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The Curious IVI 3D Printer

The Curious IVI 3D Printer

The mysterious IVI 3D printer [Source: IVI]

The mysterious IVI 3D printer [Source: IVI]

I'm looking at some details on an upcoming 3D printer that seems too good to believe.

The device is the IVI 3D printer, described as:

“A high resolution, modular, closed-loop 3D printer, for only $799.”

Ok, but could this be true? Closed-loop technology is a means of providing extreme reliability and quality. It is usually found exclusively on higher-end equipment, and even then at a premium cost. How could it possibly be available on a printer that is being sold for only US$799?

Oh, wait. During their upcoming Kickstarter launch, the price is said to be only US$299!

Perhaps this machine has an unusual design that somehow allows for these advanced features to be included at very low cost? Unfortunately the folks behind the IVI 3D printer have not provided many specifications aside from these:

  • Build volume of 210mm diameter x 220mm tall

  • Swappable nozzles of 0.15-0.40mm sizes

  • 2.5W laser for engraving

  • CNC with 8000rpm

  • Quad-core processor

  • XYZ accuracy of 0.015mm

However, their rather skimpy website does include a relatively long video purportedly showing the features of the device. Let's go through some key sections of this video to see what we can figure out about this machine:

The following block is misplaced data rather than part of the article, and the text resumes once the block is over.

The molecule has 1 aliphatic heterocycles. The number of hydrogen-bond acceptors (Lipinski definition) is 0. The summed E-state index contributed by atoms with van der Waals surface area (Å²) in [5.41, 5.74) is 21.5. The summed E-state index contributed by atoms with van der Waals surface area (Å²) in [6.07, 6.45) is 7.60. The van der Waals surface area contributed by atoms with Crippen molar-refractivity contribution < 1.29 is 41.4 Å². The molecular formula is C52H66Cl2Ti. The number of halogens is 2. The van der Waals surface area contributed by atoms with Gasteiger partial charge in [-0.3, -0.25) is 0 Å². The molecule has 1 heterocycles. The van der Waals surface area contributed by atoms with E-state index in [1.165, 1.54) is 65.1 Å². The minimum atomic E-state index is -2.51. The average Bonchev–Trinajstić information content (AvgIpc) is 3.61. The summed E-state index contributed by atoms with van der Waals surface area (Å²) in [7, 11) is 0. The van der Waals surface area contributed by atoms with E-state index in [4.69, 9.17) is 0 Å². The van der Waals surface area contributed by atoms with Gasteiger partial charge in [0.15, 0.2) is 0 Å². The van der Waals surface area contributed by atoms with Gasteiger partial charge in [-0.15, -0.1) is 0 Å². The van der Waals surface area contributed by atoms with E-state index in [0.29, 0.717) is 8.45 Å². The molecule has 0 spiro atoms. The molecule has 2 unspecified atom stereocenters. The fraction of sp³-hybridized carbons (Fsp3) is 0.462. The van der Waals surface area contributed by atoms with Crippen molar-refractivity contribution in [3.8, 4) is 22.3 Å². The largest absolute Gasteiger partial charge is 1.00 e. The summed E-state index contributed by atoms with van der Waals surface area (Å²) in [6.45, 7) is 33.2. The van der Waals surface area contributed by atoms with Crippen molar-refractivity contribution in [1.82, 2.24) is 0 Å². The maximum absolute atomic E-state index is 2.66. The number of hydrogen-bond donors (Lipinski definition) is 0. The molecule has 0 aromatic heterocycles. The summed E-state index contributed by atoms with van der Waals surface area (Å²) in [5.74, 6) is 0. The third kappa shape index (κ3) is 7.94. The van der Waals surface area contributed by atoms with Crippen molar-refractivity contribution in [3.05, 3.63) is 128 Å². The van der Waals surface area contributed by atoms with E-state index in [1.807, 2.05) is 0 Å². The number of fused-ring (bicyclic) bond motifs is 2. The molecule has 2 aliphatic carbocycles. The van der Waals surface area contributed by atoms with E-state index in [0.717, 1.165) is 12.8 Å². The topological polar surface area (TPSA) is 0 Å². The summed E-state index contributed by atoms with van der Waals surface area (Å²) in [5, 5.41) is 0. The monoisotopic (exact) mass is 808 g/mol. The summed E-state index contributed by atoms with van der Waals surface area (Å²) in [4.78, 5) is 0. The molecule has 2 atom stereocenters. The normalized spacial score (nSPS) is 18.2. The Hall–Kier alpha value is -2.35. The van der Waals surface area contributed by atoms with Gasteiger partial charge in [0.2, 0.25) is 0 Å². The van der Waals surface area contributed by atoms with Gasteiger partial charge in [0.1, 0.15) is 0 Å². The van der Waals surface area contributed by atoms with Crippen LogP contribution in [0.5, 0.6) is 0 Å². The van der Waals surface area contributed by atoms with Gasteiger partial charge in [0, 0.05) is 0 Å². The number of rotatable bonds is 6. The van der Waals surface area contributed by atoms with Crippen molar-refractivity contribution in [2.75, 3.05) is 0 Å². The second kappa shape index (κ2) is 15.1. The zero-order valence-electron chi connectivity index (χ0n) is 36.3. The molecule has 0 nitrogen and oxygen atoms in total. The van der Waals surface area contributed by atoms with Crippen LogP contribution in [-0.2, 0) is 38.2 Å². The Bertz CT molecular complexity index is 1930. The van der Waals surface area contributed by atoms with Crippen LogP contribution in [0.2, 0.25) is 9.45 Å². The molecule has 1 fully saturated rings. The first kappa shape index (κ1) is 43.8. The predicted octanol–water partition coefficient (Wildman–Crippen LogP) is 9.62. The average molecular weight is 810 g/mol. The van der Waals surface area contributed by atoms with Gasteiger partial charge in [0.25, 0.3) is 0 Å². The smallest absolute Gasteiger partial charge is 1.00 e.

Touchscreen on the IVI 3D printer [Source: IVI]

Touchscreen on the IVI 3D printer [Source: IVI]

First we see what it appears to be a rather nice full-color touchscreen interface. It seems to portray the print status. Note that their are two buttons on this panel, one saying “not acceptable” and the other “good”. This could be a way for the company to get feedback on print reliability by simply asking the 3D printer operator to tell them. This approach is also used by Formlabs.

It’s a delta-style machine [Source: IVI]

It’s a delta-style machine [Source: IVI]

Now it’s clear that the device has a delta-style design, which is highly mature in the industry and offers typically higher print speeds and larger build volumes. Nothing too surprising there.

Swappable magnetically-attached toolheads [Source: IVI]

Swappable magnetically-attached toolheads [Source: IVI]

Aha, the delta toolhead seems to be removable. It looks like it is magnetically attached. In this image what seems to be a milling head is being installed.

A conventional filament hot end toolhead [Source: IVI]

A conventional filament hot end toolhead [Source: IVI]

Oh wait, now they're putting in what looks like a 3D printer hot end for filament printing. This device has at least two functions.

Some type of optical system on the IVI 3D printer [Source: IVI]

Some type of optical system on the IVI 3D printer [Source: IVI]

What's this? A camera? Maybe it is a laser?

Laser scanning a key? [Source: IVI]

Laser scanning a key? [Source: IVI]

Yes, it's a laser. Here we see it apparently 3D scanning a key. However, there's something troubling here. The key is made of a somewhat shiny material, and that situation invariably causes difficulties when 3D scanning because the shiny metal reflects the laser beam in confusing ways. I would be very surprised if this 3D scan succeeded. On the other hand, if it’s an angled “camera”, then it could be using photogrammetry to perform the 3D scan.

A container within the IVI 3D printer [Source: IVI]

A container within the IVI 3D printer [Source: IVI]

What is going on here? There seems to be a small toolhead and a large container within the build volume.